Saturday, May 15, 2021
The Dye House is a daring new hotel in Providence. Situated in Olneyville, it shines a light on that neglected yet vibrant part of town. And, it points up the sadly pedestrian nature of most hotels recently erected in the city. With only four rooms, the intriguing Dye House is a reminder that size does not matter, and that often small can be beautiful.
Dye House is the result of the inspired vision of Everett Abitbol of Deacon Hospitality Group and Shannon Maldonado of the lifestyle brand Yowie (their other hotel, The Deacon, occupies a Victorian church in Philadelphia). Before its current conversion, Olneyville’s new boutique hotel housed a variety of creative businesses, including furniture, architecture, and ceramics studios.
In fact, ceramicist J Schatz hired Christine West of Kite Architects to get the building up to code and to complete a renovation begun a few years earlier by AD Studio. Abitbol was taken with space when purchasing one of J Schatz’s mobile bird feeders, and he returned later to buy the building.
The long low 141-year-old building is reflective of Olneyville’s once-booming industries–locomotives, rubber, steel, and wool. Dye House was one of many buildings of the Weybosset Mill complex. Dominated by the American Woolen Company (which operated three score mills across the region), Olneyville became one of America’s leading manufacturers of worsted wool. But as happened throughout New England, the local mills closed during the Depression.
Those people who venture to Olneyville–to get Wes’ ribs, New York System Wieners, a croissant at Butterbang, or a cocktail at Justine’s–probably do not linger in the buzzing multi-lingual commercial center along Westminster and Plainfield Streets. But linger and explore: Go a block or so south to the area around the Dye House and there is a dramatic collection of mill architecture. The nearby Atlantic Mills, the US Rubber Lofts, the American Locomotive Company, and other mills have already been adaptively revamped as businesses and apartments. The Steel Yard, Gotham Greens, and the Box Office are also part of the larger revival of Olneyville, a neighborhood that is livelier than the lifeless, corporate, and embarrassingly misnamed Innovation District.
While it would be churlish to compare the Dye House with Homewood Suites or the Aloft downtown, the Olneyville hotel is somewhere you would actually be thrilled to stay. Unlike any spirit-numbing chain offering, Dye House is the kind of romantic hotel that one would love to discover in a small village in, say, France or Wales. The brick walls and the full-length glazed monitor ooze an old-world charm, while serving as a tribute to a Yankee industrial aesthetic.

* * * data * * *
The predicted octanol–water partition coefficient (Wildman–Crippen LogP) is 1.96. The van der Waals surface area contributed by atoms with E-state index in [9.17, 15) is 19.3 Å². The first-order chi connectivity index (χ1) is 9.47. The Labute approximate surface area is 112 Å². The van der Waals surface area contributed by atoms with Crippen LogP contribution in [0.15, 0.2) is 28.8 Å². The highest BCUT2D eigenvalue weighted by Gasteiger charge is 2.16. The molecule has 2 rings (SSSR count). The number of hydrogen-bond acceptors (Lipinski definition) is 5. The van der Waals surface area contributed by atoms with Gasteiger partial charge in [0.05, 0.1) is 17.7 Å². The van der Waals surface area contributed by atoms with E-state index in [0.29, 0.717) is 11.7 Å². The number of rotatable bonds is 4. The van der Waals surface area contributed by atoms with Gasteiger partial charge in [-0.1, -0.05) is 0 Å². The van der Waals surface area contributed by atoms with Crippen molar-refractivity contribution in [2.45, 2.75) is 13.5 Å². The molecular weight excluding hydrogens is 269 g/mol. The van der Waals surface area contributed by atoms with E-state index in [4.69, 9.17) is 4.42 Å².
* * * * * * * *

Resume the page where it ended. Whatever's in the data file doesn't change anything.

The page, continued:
The four guest rooms, carrying such wooly names as Weft, and Twill, are stylishly minimal, with exposed brick walls, a white color scheme, and straightforward, smartly styled furniture. Expressing Abitbol’s belief in Olneyville, much of the furniture and all of the paintings, fabrics, and ceramics was made by local designers, many of them RISD graduates.
The Loft is a large guest room suitable for entertaining (it is also called the Culinary Suite). It is has a full kitchen with a six-burner gas stove and room for a dozen or more diners. Outside is a small garden, which will soon boast a pizza oven.
The main dye room, now called the Studio, is a small playing field size open space, bathed in natural light from its monitor windows It is a blank canvas for any kind of event: the Dye House may be rented for weddings, receptions, dinners, Bar Mitzvahs, lectures, concerts, workshops, or a photography studio, any of which will bring life to this surprising corner of Providence.
A lot is happening in the neighborhood (the conversion of 25 Bough Street as a community center and the construction of a new medical building, for example). One of the most promising is that the Dye House will be at the western approach of a bike path. There will be a pedestrian/bicycle bridge over the 6/10 Connector, linking the Armory District with Olneyville. Bridging the likes of a Berlin Wall of destructive highway planning is only part of the hope that a project like the Dye House brings to the city. The hotel has a free bike program for guests, and bike racks in the shape of the hotel’s lamb logo were fabricated at the Steel Yard.
Dye House is one demonstration of how creative energy is transforming parts of Providence. Rather than large-scale business and government projects, such as the broken promise of the I-195 redevelopment, it may be better to develop incrementally. When we entrust development to fearless visionaries such as Everett Abitbol, we increase our chances for success.
GoLocal architecture critic William Morgan has been written about design and cities for a variety of newspapers including the New York Times, the Cleveland Plain Dealer, and the Christian Science Monitor.